Click here to view



 > Discussion Top


The oral cavity consists of the lip, floor of mouth, oral tongue (the anterior two thirds of the tongue), buccal mucosa, upper and lower gingiva, hard palate, and retromolar trigone. The incidence of oral cancer is high in India due to high prevalence of tobacco addiction either in the form of smoked tobacco (bidi, cigarettes, chillum, and hookah) or in the form of smokeless tobacco (Gutkha, khaini, and paan masala). It ranks number one in terms of incidence among men and third among women. Age-adjusted rate of oral cancer in India is high that is 20 per 100,000 population and it accounts for over 30% of all cancers in the country. [4] Almost 95% of oral cavity tumors are squamous cell carcinomas. Primary extranodal lymphoma of oral cavity is very rare. Oral cavity constitutes only 2% of all extranodal lymphomas. [3] In our study, occurrence of primary extranodal lymphoma of oral cavity was a rare entity with only seven cases encountered over a period of 10 years. Shah et al. have also reported that isolated primary extranodal lymphoma of oral cavity is a rare entity, as they were able to trace only 15 cases of oral NHL over a period of 18 years. [5]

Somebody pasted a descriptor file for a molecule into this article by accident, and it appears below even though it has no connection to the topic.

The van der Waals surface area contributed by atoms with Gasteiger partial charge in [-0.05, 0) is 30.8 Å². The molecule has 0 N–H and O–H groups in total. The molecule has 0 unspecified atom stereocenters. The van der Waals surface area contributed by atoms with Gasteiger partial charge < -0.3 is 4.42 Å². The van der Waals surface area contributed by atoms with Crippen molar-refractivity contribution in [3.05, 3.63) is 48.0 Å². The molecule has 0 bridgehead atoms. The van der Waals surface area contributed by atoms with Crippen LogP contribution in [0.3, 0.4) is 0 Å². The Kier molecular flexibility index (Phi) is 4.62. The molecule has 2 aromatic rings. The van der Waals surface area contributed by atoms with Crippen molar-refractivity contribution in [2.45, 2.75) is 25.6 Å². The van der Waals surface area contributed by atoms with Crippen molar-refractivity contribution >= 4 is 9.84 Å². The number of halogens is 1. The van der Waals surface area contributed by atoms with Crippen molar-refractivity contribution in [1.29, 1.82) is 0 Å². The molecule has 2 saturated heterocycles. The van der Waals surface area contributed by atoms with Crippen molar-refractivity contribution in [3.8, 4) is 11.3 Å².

Van der Waal et al. published the data of 40 cases of primary extranodal NHL of oral cavity. [6] Median age according to their study was 59 years (3-88 years) and male gander was more commonly affected than female. In the study of Shah et al., the median age of patients with primary extranodal NHL of oral cavity was 46.2 years with M: F ratio of 3:2. [5] In our study, median age was 43.2 years (range 29-65 years) with a slight male preponderance (five males and two females). Van der Waal et al. have mentioned palate and gingiva as the most common site for oral cavity lymphomas. [6] In the study of Shah et al. gingivobuccal complex was the site in 12 out of the 15 patients. [5] In our study, oral tongue was the most common site of oral cavity lymphoma.